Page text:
Unhappy network professionals juggling more with less
97% of US-based CIOs expressed serious concerns about at least one cybersecurity threat, according to Opengear.
Failing to have the correct human oversight over the network can open up opportunities for cybercriminals to find vulnerabilities in underserved setups. It’s perhaps this level of vulnerability that is creating concern among ClOs and network engineers.
The primary cybersecurity concerns highlighted in the research included malware (42%), spam and phishing (34%), social engineering (31%), and insider threats (30%). Remarkably, malware also emerged as a significant threat for 42% of the surveyed network engineers.
While only 23% of US CIOs reported DDoS attacks as a threat, 38% of network engineers reported a higher level of concern for this specific type of attack, most likely due to their close proximity to the network.
Network engineers considering job change amid funding concerns
To add to these concerns, US engineers said that insufficient investments are enhancing the risk of cyberattacks and/or downtime (59%). This suggests that lack of budget spent on software upgrades and network upgrades, for example, leaves organizations more vulnerable to attack and has the potential to affect business continuity, which is a high priority for 97% of CIOs in the US and 88% of CIOs globally.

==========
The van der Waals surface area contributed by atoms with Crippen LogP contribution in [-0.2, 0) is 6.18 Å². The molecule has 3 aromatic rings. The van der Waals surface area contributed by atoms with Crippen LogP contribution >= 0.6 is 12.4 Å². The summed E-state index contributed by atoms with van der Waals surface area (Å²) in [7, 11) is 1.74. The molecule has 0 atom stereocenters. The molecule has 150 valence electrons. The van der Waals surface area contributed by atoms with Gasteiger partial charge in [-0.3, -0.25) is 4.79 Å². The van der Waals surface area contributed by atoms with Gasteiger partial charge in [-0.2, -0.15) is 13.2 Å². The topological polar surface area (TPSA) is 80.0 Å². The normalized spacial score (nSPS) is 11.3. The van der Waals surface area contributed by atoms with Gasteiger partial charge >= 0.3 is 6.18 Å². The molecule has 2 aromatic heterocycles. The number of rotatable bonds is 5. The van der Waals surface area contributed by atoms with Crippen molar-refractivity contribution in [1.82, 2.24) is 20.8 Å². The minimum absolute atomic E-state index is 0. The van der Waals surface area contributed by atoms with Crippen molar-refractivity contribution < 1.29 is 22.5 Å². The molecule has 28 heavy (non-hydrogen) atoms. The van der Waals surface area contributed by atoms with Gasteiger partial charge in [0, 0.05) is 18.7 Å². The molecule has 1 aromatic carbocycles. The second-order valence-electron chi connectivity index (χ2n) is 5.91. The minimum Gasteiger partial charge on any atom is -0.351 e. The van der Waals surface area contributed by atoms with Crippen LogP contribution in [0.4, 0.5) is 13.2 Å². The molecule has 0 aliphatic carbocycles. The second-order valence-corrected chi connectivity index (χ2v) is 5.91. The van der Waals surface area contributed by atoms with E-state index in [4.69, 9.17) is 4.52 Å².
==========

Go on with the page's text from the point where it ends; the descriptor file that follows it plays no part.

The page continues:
Continued technology investment is essential to enable engineers to safeguard networks during cyberattacks. The latest research further highlights a concerning trend, indicating that 27% of US network engineers are actively contemplating leaving their current roles due to inadequate funding — an alarming contrast to the global average of 21%.
As funding becomes limited, unhappy network professionals are under pressure to do more with less. 98% of US respondents says that they have been forced to achieve more with fewer resources over the past three months, which is even higher than the UK (88%) and the global figure (87%). It’s clear that engineers need all the support they can get in managing business networks as teams remain vastly under capacity.
“The skills shortage and insufficient investment in networks are two factors that have combined to encourage cybercriminals to breach businesses,” said Gary Marks, President at Opengear.